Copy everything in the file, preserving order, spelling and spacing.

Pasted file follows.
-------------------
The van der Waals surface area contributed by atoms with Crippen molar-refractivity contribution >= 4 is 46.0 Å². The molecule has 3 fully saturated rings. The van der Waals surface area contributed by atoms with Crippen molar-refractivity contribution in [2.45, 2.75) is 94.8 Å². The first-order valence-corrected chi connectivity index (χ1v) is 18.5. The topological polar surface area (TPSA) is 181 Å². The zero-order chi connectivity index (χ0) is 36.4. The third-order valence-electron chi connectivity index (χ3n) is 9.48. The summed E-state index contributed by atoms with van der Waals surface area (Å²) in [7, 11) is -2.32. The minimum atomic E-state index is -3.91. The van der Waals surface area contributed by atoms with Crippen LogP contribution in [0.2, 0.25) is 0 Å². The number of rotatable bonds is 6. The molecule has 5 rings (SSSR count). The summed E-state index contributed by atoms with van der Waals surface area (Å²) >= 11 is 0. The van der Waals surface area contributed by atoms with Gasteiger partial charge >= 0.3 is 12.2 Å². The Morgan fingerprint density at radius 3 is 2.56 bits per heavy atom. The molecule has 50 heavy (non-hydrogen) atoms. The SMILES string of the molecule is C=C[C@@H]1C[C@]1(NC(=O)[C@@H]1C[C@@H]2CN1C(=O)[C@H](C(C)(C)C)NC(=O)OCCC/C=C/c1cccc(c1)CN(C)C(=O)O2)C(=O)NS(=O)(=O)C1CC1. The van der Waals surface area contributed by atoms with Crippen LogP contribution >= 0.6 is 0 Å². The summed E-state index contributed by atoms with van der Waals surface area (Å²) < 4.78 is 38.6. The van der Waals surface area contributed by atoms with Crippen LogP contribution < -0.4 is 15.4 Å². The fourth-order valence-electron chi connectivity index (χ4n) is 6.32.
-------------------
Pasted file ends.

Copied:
The van der Waals surface area contributed by atoms with Crippen molar-refractivity contribution >= 4 is 46.0 Å². The molecule has 3 fully saturated rings. The van der Waals surface area contributed by atoms with Crippen molar-refractivity contribution in [2.45, 2.75) is 94.8 Å². The first-order valence-corrected chi connectivity index (χ1v) is 18.5. The topological polar surface area (TPSA) is 181 Å². The zero-order chi connectivity index (χ0) is 36.4. The third-order valence-electron chi connectivity index (χ3n) is 9.48. The summed E-state index contributed by atoms with van der Waals surface area (Å²) in [7, 11) is -2.32. The minimum atomic E-state index is -3.91. The van der Waals surface area contributed by atoms with Crippen LogP contribution in [0.2, 0.25) is 0 Å². The number of rotatable bonds is 6. The molecule has 5 rings (SSSR count). The summed E-state index contributed by atoms with van der Waals surface area (Å²) >= 11 is 0. The van der Waals surface area contributed by atoms with Gasteiger partial charge >= 0.3 is 12.2 Å². The Morgan fingerprint density at radius 3 is 2.56 bits per heavy atom. The molecule has 50 heavy (non-hydrogen) atoms. The SMILES string of the molecule is C=C[C@@H]1C[C@]1(NC(=O)[C@@H]1C[C@@H]2CN1C(=O)[C@H](C(C)(C)C)NC(=O)OCCC/C=C/c1cccc(c1)CN(C)C(=O)O2)C(=O)NS(=O)(=O)C1CC1. The van der Waals surface area contributed by atoms with Crippen LogP contribution >= 0.6 is 0 Å². The summed E-state index contributed by atoms with van der Waals surface area (Å²) < 4.78 is 38.6. The van der Waals surface area contributed by atoms with Crippen LogP contribution < -0.4 is 15.4 Å². The fourth-order valence-electron chi connectivity index (χ4n) is 6.32.